RENO (AP) — Interior Secretary Ryan Zinke recommended scaling back the size of the Gold Butte National Monument in southern Nevada on Tuesday, drawing praise from Republican Sen. Dean Heller but sharp criticism from congressional Democrats and conservationists who vowed to fight any such move.
Zinke said he would focus the limited changes on efforts to protect local governments’ access to water on the site.
The new size and boundaries for Gold Butte aren’t available because the maps aren’t final, but an area surrounding the water district at Spring Valley will be cut out, Zinke said Tuesday in a conference call with reporters. He said keeping the water district within the monument would prevent maintenance, repairs and infrastructure.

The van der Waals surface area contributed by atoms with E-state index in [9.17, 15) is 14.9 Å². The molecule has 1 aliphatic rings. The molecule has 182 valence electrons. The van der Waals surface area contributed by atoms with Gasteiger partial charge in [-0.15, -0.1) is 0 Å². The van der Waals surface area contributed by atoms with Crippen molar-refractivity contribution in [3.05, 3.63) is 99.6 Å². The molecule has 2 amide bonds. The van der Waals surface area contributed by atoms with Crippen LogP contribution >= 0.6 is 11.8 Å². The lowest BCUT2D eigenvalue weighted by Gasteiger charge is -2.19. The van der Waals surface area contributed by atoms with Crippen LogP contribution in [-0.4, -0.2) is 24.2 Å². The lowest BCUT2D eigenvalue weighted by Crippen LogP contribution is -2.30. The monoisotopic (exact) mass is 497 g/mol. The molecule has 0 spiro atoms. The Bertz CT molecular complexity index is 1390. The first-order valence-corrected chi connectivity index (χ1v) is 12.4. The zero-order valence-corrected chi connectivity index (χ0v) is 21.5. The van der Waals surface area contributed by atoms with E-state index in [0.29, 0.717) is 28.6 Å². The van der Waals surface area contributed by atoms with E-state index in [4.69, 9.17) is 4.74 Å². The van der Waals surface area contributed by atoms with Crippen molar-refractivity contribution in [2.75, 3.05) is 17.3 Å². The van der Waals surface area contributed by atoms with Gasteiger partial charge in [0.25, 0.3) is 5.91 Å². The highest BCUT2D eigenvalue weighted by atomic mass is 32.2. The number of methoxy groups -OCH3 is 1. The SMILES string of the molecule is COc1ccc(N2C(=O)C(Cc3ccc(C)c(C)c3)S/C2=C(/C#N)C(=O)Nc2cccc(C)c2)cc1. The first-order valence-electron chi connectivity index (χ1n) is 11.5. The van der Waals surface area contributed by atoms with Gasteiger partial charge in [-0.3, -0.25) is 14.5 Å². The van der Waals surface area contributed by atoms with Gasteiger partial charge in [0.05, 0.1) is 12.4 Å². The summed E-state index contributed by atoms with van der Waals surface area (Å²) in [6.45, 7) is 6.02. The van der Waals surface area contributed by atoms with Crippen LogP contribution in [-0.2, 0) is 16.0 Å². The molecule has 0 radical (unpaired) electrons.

“It was inappropriately put in the monument,” Zinke said. “That’s the revision.”
He’s also said he’s recommending making it “explicit” and not “implied” that hunting and fishing are allowed.
Zinke made no mention of plans for Nevada’s Basin and Range Monument.
Designated by President Obama under the Antiquities Act, Gold Butte protects more than 400 square miles of desert landscapes featuring rock art, sandstone towers and wildlife habitat for the threatened Mojave Desert tortoise and other species.